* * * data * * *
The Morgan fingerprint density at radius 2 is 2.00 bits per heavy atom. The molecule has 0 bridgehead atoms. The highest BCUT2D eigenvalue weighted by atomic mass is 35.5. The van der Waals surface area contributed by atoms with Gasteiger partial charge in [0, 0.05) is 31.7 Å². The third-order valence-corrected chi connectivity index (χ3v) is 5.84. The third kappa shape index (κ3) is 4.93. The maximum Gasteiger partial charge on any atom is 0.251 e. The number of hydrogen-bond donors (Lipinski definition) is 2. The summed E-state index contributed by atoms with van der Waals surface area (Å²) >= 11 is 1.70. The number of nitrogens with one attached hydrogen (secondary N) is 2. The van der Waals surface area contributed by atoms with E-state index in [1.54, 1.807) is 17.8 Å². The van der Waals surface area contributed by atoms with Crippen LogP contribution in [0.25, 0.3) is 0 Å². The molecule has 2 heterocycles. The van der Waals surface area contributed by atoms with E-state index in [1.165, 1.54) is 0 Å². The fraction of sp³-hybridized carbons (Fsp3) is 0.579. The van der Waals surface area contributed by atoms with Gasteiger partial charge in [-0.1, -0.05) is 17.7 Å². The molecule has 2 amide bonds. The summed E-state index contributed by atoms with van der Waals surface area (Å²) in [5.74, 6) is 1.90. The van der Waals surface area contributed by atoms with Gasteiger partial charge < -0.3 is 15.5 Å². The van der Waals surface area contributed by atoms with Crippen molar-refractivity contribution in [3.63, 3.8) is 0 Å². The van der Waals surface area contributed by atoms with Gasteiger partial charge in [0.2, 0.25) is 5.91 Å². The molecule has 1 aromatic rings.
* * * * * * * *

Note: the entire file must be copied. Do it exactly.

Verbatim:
The Morgan fingerprint density at radius 2 is 2.00 bits per heavy atom. The molecule has 0 bridgehead atoms. The highest BCUT2D eigenvalue weighted by atomic mass is 35.5. The van der Waals surface area contributed by atoms with Gasteiger partial charge in [0, 0.05) is 31.7 Å². The third-order valence-corrected chi connectivity index (χ3v) is 5.84. The third kappa shape index (κ3) is 4.93. The maximum Gasteiger partial charge on any atom is 0.251 e. The number of hydrogen-bond donors (Lipinski definition) is 2. The summed E-state index contributed by atoms with van der Waals surface area (Å²) >= 11 is 1.70. The number of nitrogens with one attached hydrogen (secondary N) is 2. The van der Waals surface area contributed by atoms with E-state index in [1.54, 1.807) is 17.8 Å². The van der Waals surface area contributed by atoms with Crippen LogP contribution in [0.25, 0.3) is 0 Å². The molecule has 2 heterocycles. The van der Waals surface area contributed by atoms with E-state index in [1.165, 1.54) is 0 Å². The fraction of sp³-hybridized carbons (Fsp3) is 0.579. The van der Waals surface area contributed by atoms with Gasteiger partial charge in [-0.1, -0.05) is 17.7 Å². The molecule has 2 amide bonds. The summed E-state index contributed by atoms with van der Waals surface area (Å²) in [5.74, 6) is 1.90. The van der Waals surface area contributed by atoms with Gasteiger partial charge < -0.3 is 15.5 Å². The van der Waals surface area contributed by atoms with Crippen molar-refractivity contribution in [3.63, 3.8) is 0 Å². The van der Waals surface area contributed by atoms with Gasteiger partial charge in [0.2, 0.25) is 5.91 Å². The molecule has 1 aromatic rings.